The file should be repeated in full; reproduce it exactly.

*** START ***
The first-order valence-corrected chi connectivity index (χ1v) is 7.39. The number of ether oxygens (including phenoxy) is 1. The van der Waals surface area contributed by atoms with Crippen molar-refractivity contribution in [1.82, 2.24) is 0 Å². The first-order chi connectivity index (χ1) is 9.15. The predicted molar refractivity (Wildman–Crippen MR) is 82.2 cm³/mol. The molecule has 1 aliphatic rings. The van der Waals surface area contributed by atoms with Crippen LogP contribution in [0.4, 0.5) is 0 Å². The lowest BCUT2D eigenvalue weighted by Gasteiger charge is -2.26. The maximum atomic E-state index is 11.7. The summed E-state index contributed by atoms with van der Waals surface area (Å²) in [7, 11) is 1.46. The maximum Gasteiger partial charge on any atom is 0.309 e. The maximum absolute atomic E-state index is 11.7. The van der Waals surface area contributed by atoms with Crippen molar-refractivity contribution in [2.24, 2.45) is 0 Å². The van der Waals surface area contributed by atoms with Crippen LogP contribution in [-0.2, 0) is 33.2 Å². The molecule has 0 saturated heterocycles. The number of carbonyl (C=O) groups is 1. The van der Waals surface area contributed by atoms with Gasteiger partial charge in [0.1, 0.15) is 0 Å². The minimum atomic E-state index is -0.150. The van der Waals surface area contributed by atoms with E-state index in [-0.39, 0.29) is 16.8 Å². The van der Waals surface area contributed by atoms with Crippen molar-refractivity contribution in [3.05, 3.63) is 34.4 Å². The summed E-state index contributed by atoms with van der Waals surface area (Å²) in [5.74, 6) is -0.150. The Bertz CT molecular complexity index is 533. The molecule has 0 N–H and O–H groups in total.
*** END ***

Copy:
The first-order valence-corrected chi connectivity index (χ1v) is 7.39. The number of ether oxygens (including phenoxy) is 1. The van der Waals surface area contributed by atoms with Crippen molar-refractivity contribution in [1.82, 2.24) is 0 Å². The first-order chi connectivity index (χ1) is 9.15. The predicted molar refractivity (Wildman–Crippen MR) is 82.2 cm³/mol. The molecule has 1 aliphatic rings. The van der Waals surface area contributed by atoms with Crippen LogP contribution in [0.4, 0.5) is 0 Å². The lowest BCUT2D eigenvalue weighted by Gasteiger charge is -2.26. The maximum atomic E-state index is 11.7. The summed E-state index contributed by atoms with van der Waals surface area (Å²) in [7, 11) is 1.46. The maximum Gasteiger partial charge on any atom is 0.309 e. The maximum absolute atomic E-state index is 11.7. The van der Waals surface area contributed by atoms with Crippen molar-refractivity contribution in [2.24, 2.45) is 0 Å². The van der Waals surface area contributed by atoms with Crippen LogP contribution in [-0.2, 0) is 33.2 Å². The molecule has 0 saturated heterocycles. The number of carbonyl (C=O) groups is 1. The van der Waals surface area contributed by atoms with Gasteiger partial charge in [0.1, 0.15) is 0 Å². The minimum atomic E-state index is -0.150. The van der Waals surface area contributed by atoms with E-state index in [-0.39, 0.29) is 16.8 Å². The van der Waals surface area contributed by atoms with Crippen molar-refractivity contribution in [3.05, 3.63) is 34.4 Å². The summed E-state index contributed by atoms with van der Waals surface area (Å²) in [5.74, 6) is -0.150. The Bertz CT molecular complexity index is 533. The molecule has 0 N–H and O–H groups in total.